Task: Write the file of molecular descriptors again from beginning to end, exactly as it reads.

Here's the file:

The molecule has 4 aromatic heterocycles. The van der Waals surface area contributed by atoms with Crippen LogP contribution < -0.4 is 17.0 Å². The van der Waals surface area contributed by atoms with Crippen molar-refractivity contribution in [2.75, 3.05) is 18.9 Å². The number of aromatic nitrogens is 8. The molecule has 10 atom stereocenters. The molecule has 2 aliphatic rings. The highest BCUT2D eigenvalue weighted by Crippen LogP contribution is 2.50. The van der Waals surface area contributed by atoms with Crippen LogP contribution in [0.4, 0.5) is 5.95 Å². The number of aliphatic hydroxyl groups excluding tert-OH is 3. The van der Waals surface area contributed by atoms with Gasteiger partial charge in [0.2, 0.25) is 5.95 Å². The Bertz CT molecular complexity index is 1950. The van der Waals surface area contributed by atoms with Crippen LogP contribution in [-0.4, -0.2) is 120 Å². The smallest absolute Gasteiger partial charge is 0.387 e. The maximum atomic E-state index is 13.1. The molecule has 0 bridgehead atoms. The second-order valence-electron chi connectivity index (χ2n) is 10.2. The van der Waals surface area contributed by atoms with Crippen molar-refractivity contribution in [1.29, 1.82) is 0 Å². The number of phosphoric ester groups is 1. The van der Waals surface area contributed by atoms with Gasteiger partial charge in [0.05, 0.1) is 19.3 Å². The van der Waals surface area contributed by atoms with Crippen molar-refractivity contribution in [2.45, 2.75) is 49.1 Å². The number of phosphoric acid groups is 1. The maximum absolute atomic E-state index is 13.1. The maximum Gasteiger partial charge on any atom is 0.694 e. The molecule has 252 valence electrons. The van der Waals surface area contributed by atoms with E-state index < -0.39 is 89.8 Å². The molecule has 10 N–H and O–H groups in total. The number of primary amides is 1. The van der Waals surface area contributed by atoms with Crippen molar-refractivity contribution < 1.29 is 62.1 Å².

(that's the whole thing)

The molecule has 4 aromatic heterocycles. The van der Waals surface area contributed by atoms with Crippen LogP contribution < -0.4 is 17.0 Å². The van der Waals surface area contributed by atoms with Crippen molar-refractivity contribution in [2.75, 3.05) is 18.9 Å². The number of aromatic nitrogens is 8. The molecule has 10 atom stereocenters. The molecule has 2 aliphatic rings. The highest BCUT2D eigenvalue weighted by Crippen LogP contribution is 2.50. The van der Waals surface area contributed by atoms with Crippen LogP contribution in [0.4, 0.5) is 5.95 Å². The number of aliphatic hydroxyl groups excluding tert-OH is 3. The van der Waals surface area contributed by atoms with Gasteiger partial charge in [0.2, 0.25) is 5.95 Å². The Bertz CT molecular complexity index is 1950. The van der Waals surface area contributed by atoms with Crippen LogP contribution in [-0.4, -0.2) is 120 Å². The smallest absolute Gasteiger partial charge is 0.387 e. The maximum atomic E-state index is 13.1. The molecule has 0 bridgehead atoms. The second-order valence-electron chi connectivity index (χ2n) is 10.2. The van der Waals surface area contributed by atoms with Crippen molar-refractivity contribution in [1.29, 1.82) is 0 Å². The number of phosphoric ester groups is 1. The van der Waals surface area contributed by atoms with Gasteiger partial charge in [0.05, 0.1) is 19.3 Å². The van der Waals surface area contributed by atoms with Crippen molar-refractivity contribution in [2.45, 2.75) is 49.1 Å². The number of phosphoric acid groups is 1. The maximum absolute atomic E-state index is 13.1. The maximum Gasteiger partial charge on any atom is 0.694 e. The molecule has 252 valence electrons. The van der Waals surface area contributed by atoms with E-state index < -0.39 is 89.8 Å². The molecule has 10 N–H and O–H groups in total. The number of primary amides is 1. The van der Waals surface area contributed by atoms with Crippen molar-refractivity contribution < 1.29 is 62.1 Å².